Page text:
Malaysian government appoints financial advisor to restructure UEM

In what may mark a key turning point in the restructuring of corporate Malaysia, the government appoints a financial advisor to unwind the labrythine shareholdings and extensive debt of the country''s largest conglomerate.
JPMorgan has won arguably the most important and sensitive financial advisory mandate to emerge from Malaysia over the past decade. The bank is believed to have spent the past five weeks conducting due diligence on the UEM (United Engineers Berhad) group following the company's de-listing from the Kuala Lumpur Stock Exchange this October. However, while a bank official confirms the appointment, he declined to provide further information.

Sorting out UEM and its still listed parent Renong Berhad is viewed as a crucial first step in overhauling corporate Malaysia in order to revitalise foreign investor sentiment, stimulate economic growth and improve sovereign credit ratings, which appear to have become stuck at BBB/Baa2. The problems of the two intertwined groups, which account for 5% of Malaysian banking assets and control 13 listed entities with a market capitalization of M$20 billion ($5.3 billion), remain the highest-profile symbol of a deeply ingrained malaise in the corporate sector.

The racial New Economic Policy, which sought to shift control of the economy from the ethnic Chinese to the indigenous Bumiputra - "sons of the soil" - is argued by critics to have led to rampant crony capitalism among a small clique of businessmen close to the ruling UMNO party. Where UEM and Renong are concerned, the former's depletion of its cash pile to purchase of the latter's stock in 1997 and bail it out of crisis is widely viewed as one of the corporate governance low points of the Asian financial crisis.

Observers will therefore be watching closely to determine how wide-ranging the government envisages corporate restructuring. Key issues will be whether there is a "Malaysian solution," similar to the restructuring of the banking sector; whether the government can achieve a balance between foreign ownership and national interest and more importantly; whether the economy will to be run along market lines, separating politics from business and awarding contracts on the basis of competitive bidding rather than simply awarding them to politically well-connected Bumi entrepreneurs.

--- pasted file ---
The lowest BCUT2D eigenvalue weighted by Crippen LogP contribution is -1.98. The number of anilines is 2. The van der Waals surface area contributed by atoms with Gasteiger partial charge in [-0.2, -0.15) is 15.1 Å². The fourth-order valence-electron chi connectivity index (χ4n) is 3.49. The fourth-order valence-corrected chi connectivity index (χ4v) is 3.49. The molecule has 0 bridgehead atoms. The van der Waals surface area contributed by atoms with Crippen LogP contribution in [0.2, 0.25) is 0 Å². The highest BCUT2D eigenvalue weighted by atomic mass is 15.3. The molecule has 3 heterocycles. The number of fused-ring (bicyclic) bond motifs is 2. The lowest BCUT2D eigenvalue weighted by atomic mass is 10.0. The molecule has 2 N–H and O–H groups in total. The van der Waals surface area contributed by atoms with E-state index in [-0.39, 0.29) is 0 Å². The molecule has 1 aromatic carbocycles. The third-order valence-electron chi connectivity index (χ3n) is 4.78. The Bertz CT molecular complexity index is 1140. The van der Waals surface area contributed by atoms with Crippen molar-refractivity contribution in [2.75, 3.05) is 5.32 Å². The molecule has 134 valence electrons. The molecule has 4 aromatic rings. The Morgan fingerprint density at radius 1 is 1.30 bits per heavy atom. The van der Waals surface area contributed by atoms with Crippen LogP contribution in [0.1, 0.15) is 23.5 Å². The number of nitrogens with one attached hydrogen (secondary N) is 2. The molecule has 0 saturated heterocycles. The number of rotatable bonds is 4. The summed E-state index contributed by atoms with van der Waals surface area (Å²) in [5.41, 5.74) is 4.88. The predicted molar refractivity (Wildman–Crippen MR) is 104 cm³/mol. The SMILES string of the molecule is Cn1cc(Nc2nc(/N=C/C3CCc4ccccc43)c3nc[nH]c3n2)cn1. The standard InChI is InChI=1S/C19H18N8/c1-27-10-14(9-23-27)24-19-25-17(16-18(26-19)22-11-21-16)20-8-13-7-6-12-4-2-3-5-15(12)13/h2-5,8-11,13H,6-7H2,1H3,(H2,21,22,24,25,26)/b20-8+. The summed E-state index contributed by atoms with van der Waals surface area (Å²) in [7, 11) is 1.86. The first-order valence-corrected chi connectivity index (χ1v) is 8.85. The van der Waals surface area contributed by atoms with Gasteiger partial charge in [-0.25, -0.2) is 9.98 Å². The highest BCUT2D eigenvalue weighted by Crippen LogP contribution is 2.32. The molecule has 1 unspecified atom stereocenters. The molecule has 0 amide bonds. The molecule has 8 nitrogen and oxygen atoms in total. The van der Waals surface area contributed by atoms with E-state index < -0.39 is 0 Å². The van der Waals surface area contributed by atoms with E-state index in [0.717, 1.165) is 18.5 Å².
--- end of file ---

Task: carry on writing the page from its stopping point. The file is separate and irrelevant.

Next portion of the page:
As Standard & Poor's sovereign analyst Takahira Ogawa puts it, "Corporate restructuring is necessary to improve the confidence of global investors as well as the country's medium to long term growth prospects. What's difficult for the Malaysian government is the fact that the Bumiputra policy stands at the core of its economic policy. If a company is viewed as being strategically important to the country, will the government want to give up majority ownership to a foreign entity? At the moment, it's not clear what the government defines as strategically important and how it intends to deal with foreign ownership."

He further adds, "It's clear that the government's direction has changed, but to what extent it isn't possible to say. It's still too early. On the other hand, if we become convinced mid-way through the restructuring process, that the direction really has changed, then we might change our opinion on the country's rating."

The man behind this new direction is Prime Minister Mathahir Mohamed's special financial advisor, Nor Mohamad, who began to assert greater control after former Finance Minister Tun Daim officially stepped down on June 1. Malaysian experts say that the pro-business advisor has his sights set on all the well-connected Malay businessmen who have dominated the economy. A sea change in sentiment has occurred since the Asian crisis, and most recently the deal to buy Tajudin Ramli's stake in airline, MAS shocked almost everyone (the government paid him three times the share price for the troubled airline).

Where UEM is concerned, the government is planning to conduct a complete audit of the conglomerate's sprawling business empire and then break it up by selling-down key assets to lower debt. Some assets, such its main cash cow PLUS (the country's North South highway) may be listed. Others will look for a strategic partner.

Already it seems likely that particularly sensitive companies such as Time Telecom will be accorded a Malaysian solution. Previously Singapore Telecom had expressed an interest in purchasing the group's fibre optic network, but after becoming a political hot potato, the plan was dropped and the company listed Time dotCom on the KLSE this February in an offering that closed only 25% subscribed.

Now it seems that Telekom Malaysia may buy Time. Observers believe the two would make a good fit since the majority state-owned telecom's group cellular operations are not perceived to very strong. Its former CFO Abdul Wahid Omar also became managing director of UEM in October, after the departure of Halim Saad, the man behind the controversial share swap of 1997 and a close associate of Daim.

Other entities, which are said to be up for sale, are Commerce Asset-Holding Berhad, the country's second largest lender and Cement Industries Malaysia Berhad.

In September, the government spent M$3.7 billion ($1 billion) to take UEM private and Renong's share price has risen nearly 30% over the last week as investors gamble that it will soon follow suit. The government's action followed Halim Saad's failure to honour a put option to buy back 31% of Renong from UEM for M$3.2 billion. The option had originally been structured to restore confidence after the share swap debacle.

Between them, Renong and UEM are estimated to have run up M$20 billion ($5.3 billion) in debt.